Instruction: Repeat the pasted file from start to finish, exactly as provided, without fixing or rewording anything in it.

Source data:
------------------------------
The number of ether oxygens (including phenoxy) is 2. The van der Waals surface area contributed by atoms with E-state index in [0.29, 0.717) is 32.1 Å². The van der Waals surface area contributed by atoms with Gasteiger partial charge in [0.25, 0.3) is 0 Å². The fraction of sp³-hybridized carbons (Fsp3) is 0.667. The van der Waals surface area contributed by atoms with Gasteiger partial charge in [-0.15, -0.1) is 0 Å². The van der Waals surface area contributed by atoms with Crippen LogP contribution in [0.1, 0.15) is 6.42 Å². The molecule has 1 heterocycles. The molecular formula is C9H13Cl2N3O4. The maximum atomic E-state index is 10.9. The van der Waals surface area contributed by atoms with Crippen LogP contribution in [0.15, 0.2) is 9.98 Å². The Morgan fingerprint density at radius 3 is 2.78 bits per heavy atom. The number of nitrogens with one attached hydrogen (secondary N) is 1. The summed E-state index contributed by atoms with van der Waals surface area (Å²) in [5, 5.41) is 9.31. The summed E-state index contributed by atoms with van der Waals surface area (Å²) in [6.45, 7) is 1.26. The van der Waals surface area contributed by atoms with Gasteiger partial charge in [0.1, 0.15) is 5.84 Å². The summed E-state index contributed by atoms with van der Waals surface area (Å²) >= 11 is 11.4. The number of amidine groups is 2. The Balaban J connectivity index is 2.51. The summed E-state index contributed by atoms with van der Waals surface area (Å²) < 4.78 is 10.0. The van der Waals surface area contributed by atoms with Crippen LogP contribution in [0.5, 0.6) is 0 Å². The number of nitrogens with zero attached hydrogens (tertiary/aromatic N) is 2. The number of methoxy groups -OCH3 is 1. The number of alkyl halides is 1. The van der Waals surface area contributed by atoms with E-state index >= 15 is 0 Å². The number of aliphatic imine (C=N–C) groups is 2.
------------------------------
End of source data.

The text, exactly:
The number of ether oxygens (including phenoxy) is 2. The van der Waals surface area contributed by atoms with E-state index in [0.29, 0.717) is 32.1 Å². The van der Waals surface area contributed by atoms with Gasteiger partial charge in [0.25, 0.3) is 0 Å². The fraction of sp³-hybridized carbons (Fsp3) is 0.667. The van der Waals surface area contributed by atoms with Gasteiger partial charge in [-0.15, -0.1) is 0 Å². The van der Waals surface area contributed by atoms with Crippen LogP contribution in [0.1, 0.15) is 6.42 Å². The molecule has 1 heterocycles. The molecular formula is C9H13Cl2N3O4. The maximum atomic E-state index is 10.9. The van der Waals surface area contributed by atoms with Crippen LogP contribution in [0.15, 0.2) is 9.98 Å². The Morgan fingerprint density at radius 3 is 2.78 bits per heavy atom. The number of nitrogens with one attached hydrogen (secondary N) is 1. The summed E-state index contributed by atoms with van der Waals surface area (Å²) in [5, 5.41) is 9.31. The summed E-state index contributed by atoms with van der Waals surface area (Å²) in [6.45, 7) is 1.26. The van der Waals surface area contributed by atoms with Gasteiger partial charge in [0.1, 0.15) is 5.84 Å². The summed E-state index contributed by atoms with van der Waals surface area (Å²) >= 11 is 11.4. The number of amidine groups is 2. The Balaban J connectivity index is 2.51. The summed E-state index contributed by atoms with van der Waals surface area (Å²) < 4.78 is 10.0. The van der Waals surface area contributed by atoms with Crippen LogP contribution in [0.5, 0.6) is 0 Å². The number of nitrogens with zero attached hydrogens (tertiary/aromatic N) is 2. The number of methoxy groups -OCH3 is 1. The number of alkyl halides is 1. The van der Waals surface area contributed by atoms with E-state index >= 15 is 0 Å². The number of aliphatic imine (C=N–C) groups is 2.